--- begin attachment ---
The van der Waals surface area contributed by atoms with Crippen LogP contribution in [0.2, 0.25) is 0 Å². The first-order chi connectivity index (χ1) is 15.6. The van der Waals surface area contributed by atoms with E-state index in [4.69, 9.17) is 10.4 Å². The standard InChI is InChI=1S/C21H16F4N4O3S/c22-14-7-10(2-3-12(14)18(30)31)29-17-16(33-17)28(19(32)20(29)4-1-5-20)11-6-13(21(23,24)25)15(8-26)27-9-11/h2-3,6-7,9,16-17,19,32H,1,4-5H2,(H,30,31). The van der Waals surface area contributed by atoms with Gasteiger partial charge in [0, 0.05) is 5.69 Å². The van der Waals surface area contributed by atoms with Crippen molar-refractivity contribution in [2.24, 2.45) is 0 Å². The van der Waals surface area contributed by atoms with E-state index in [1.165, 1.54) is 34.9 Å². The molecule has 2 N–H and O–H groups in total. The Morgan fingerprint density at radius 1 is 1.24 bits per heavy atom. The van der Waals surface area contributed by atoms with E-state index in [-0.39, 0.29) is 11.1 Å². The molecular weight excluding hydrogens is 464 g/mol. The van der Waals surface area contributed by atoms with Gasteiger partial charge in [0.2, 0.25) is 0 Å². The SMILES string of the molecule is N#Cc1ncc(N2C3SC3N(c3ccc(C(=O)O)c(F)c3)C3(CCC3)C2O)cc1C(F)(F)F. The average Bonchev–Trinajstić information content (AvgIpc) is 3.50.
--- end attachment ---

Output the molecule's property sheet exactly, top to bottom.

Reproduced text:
The van der Waals surface area contributed by atoms with Crippen LogP contribution in [0.2, 0.25) is 0 Å². The first-order chi connectivity index (χ1) is 15.6. The van der Waals surface area contributed by atoms with E-state index in [4.69, 9.17) is 10.4 Å². The standard InChI is InChI=1S/C21H16F4N4O3S/c22-14-7-10(2-3-12(14)18(30)31)29-17-16(33-17)28(19(32)20(29)4-1-5-20)11-6-13(21(23,24)25)15(8-26)27-9-11/h2-3,6-7,9,16-17,19,32H,1,4-5H2,(H,30,31). The van der Waals surface area contributed by atoms with Gasteiger partial charge in [0, 0.05) is 5.69 Å². The van der Waals surface area contributed by atoms with Crippen molar-refractivity contribution in [2.24, 2.45) is 0 Å². The van der Waals surface area contributed by atoms with E-state index in [1.165, 1.54) is 34.9 Å². The molecule has 2 N–H and O–H groups in total. The Morgan fingerprint density at radius 1 is 1.24 bits per heavy atom. The van der Waals surface area contributed by atoms with E-state index in [-0.39, 0.29) is 11.1 Å². The molecular weight excluding hydrogens is 464 g/mol. The van der Waals surface area contributed by atoms with Gasteiger partial charge in [0.2, 0.25) is 0 Å². The SMILES string of the molecule is N#Cc1ncc(N2C3SC3N(c3ccc(C(=O)O)c(F)c3)C3(CCC3)C2O)cc1C(F)(F)F. The average Bonchev–Trinajstić information content (AvgIpc) is 3.50.